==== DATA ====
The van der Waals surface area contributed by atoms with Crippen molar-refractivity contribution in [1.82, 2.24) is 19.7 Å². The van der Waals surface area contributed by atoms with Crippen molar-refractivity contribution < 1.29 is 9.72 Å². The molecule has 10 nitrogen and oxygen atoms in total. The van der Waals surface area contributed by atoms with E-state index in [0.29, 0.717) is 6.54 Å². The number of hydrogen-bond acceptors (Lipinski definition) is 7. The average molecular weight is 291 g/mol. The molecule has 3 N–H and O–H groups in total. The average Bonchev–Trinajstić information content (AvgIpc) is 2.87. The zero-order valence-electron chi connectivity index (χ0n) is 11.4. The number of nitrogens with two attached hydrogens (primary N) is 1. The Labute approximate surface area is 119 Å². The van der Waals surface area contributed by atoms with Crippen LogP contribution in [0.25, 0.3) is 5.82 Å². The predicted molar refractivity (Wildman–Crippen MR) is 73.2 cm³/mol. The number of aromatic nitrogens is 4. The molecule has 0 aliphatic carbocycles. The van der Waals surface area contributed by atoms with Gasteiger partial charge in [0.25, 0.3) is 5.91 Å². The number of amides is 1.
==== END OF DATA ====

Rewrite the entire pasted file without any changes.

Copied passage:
The van der Waals surface area contributed by atoms with Crippen molar-refractivity contribution in [1.82, 2.24) is 19.7 Å². The van der Waals surface area contributed by atoms with Crippen molar-refractivity contribution < 1.29 is 9.72 Å². The molecule has 10 nitrogen and oxygen atoms in total. The van der Waals surface area contributed by atoms with E-state index in [0.29, 0.717) is 6.54 Å². The number of hydrogen-bond acceptors (Lipinski definition) is 7. The average molecular weight is 291 g/mol. The molecule has 3 N–H and O–H groups in total. The average Bonchev–Trinajstić information content (AvgIpc) is 2.87. The zero-order valence-electron chi connectivity index (χ0n) is 11.4. The number of nitrogens with two attached hydrogens (primary N) is 1. The Labute approximate surface area is 119 Å². The van der Waals surface area contributed by atoms with Crippen LogP contribution in [0.25, 0.3) is 5.82 Å². The predicted molar refractivity (Wildman–Crippen MR) is 73.2 cm³/mol. The number of aromatic nitrogens is 4. The molecule has 0 aliphatic carbocycles. The van der Waals surface area contributed by atoms with Gasteiger partial charge in [0.25, 0.3) is 5.91 Å². The number of amides is 1.